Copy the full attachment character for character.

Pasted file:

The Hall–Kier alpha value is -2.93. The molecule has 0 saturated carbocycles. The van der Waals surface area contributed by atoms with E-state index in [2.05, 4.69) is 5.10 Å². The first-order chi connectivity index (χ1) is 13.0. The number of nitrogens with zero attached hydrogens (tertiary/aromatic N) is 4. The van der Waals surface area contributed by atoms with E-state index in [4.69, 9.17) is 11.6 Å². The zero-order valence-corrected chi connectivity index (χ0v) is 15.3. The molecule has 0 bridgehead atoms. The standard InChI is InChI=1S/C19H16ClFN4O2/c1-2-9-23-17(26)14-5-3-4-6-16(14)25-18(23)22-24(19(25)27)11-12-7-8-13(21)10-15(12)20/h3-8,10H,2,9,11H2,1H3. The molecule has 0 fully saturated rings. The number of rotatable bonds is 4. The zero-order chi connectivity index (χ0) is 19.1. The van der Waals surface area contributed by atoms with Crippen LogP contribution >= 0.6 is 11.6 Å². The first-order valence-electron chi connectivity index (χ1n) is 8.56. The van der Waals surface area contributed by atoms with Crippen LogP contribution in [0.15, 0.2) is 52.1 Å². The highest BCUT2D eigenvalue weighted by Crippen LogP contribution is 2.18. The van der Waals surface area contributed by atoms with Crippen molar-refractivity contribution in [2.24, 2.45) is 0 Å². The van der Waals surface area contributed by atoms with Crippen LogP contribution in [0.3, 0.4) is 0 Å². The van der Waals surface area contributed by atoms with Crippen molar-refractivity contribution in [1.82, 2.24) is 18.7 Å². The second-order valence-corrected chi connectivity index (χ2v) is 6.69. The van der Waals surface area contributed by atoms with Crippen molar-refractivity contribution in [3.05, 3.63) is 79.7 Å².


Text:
The Hall–Kier alpha value is -2.93. The molecule has 0 saturated carbocycles. The van der Waals surface area contributed by atoms with E-state index in [2.05, 4.69) is 5.10 Å². The first-order chi connectivity index (χ1) is 13.0. The number of nitrogens with zero attached hydrogens (tertiary/aromatic N) is 4. The van der Waals surface area contributed by atoms with E-state index in [4.69, 9.17) is 11.6 Å². The zero-order valence-corrected chi connectivity index (χ0v) is 15.3. The molecule has 0 bridgehead atoms. The standard InChI is InChI=1S/C19H16ClFN4O2/c1-2-9-23-17(26)14-5-3-4-6-16(14)25-18(23)22-24(19(25)27)11-12-7-8-13(21)10-15(12)20/h3-8,10H,2,9,11H2,1H3. The molecule has 0 fully saturated rings. The number of rotatable bonds is 4. The zero-order chi connectivity index (χ0) is 19.1. The van der Waals surface area contributed by atoms with Crippen LogP contribution >= 0.6 is 11.6 Å². The first-order valence-electron chi connectivity index (χ1n) is 8.56. The van der Waals surface area contributed by atoms with Crippen LogP contribution in [0.15, 0.2) is 52.1 Å². The highest BCUT2D eigenvalue weighted by Crippen LogP contribution is 2.18. The van der Waals surface area contributed by atoms with Crippen molar-refractivity contribution in [2.24, 2.45) is 0 Å². The van der Waals surface area contributed by atoms with Crippen LogP contribution in [0.3, 0.4) is 0 Å². The van der Waals surface area contributed by atoms with Crippen molar-refractivity contribution in [1.82, 2.24) is 18.7 Å². The second-order valence-corrected chi connectivity index (χ2v) is 6.69. The van der Waals surface area contributed by atoms with Crippen molar-refractivity contribution in [3.05, 3.63) is 79.7 Å².